The United States and Japan expressed their "deep concern" yesterday over North Korea's refusal to negotiate over its nuclear arms programs.
In a joint statement issued in Washington after a Cabinet-level meeting, Japan and the United States urged North Korea to return unconditionally to the six-nation talks that also involve China, South Korea and Russia.
The two allies depend chiefly on China to coax its communist neighbor back to talks, but they risked antagonizing Beijing because Japan also aligned itself more closely with U.S. concerns over China's military buildup across from Taiwan.
China is particularly sensitive to what it perceives as outside interference in its dispute with Taiwan, an island it regards as a renegade province that the United States has vowed to defend if it is attacked. Japan and the United States used cautious language stating they shared a goal to "encourage the peaceful resolution of issues concerning the Taiwan Strait through dialogue."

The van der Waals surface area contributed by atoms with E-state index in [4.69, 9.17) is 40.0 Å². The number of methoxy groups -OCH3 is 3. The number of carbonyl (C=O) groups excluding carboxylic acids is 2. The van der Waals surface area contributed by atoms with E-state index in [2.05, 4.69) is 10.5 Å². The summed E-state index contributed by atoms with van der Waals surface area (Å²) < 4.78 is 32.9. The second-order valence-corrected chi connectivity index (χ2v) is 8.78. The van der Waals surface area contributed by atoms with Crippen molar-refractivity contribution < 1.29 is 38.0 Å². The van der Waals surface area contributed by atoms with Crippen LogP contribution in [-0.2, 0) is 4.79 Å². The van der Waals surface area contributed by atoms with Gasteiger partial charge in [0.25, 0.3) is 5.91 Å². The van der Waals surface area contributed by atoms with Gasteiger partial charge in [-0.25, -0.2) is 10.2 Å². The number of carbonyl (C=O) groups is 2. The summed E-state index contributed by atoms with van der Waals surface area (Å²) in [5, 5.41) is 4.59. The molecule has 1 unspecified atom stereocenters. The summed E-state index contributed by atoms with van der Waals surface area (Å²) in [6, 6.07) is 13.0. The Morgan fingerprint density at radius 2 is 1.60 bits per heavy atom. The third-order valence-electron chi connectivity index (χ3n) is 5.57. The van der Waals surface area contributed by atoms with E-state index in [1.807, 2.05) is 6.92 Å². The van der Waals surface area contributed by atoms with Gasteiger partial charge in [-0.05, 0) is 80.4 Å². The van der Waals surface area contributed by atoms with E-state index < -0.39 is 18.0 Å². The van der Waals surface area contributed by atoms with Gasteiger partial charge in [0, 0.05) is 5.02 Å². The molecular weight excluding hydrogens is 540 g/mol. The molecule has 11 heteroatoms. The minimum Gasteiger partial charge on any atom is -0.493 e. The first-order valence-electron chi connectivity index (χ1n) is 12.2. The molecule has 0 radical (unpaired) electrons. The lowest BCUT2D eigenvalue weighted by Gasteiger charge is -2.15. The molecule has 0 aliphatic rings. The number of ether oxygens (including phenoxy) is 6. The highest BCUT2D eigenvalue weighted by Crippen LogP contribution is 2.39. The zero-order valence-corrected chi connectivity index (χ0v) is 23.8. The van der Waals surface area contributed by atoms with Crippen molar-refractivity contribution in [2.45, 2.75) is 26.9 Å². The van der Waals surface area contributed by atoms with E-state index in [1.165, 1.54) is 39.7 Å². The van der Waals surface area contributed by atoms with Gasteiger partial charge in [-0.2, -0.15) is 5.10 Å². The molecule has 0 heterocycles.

But they were blunt about their concerns after North Korea's statement last week that it had nuclear weapons to deter a hostile United States and that it was withdrawing from six-party negotiations.
"The Secretary of State and the Japanese Foreign Minister made clear their deep concern over the [North Korean] statement," the two nations said in a special communique issued yesterday in addition to a general statement about the Japanese-U.S. alliance.
Japan's Kyodo news service reported that Japan and the United States also agreed yesterday to reinforce their bilateral security alliance under a new set of "common security objectives" to deal with "uncertainty" in the Asia-Pacific amid China's growing military power and tensions over Taiwan.
But the mention of the cross-strait issue, according to Kyodo, could be seen as a low-key effort by Japan to move toward joining the U.S. policy of defending Taiwan if attacked.
Post correspondent Anthony Faiola in Tokyo contributed to this report.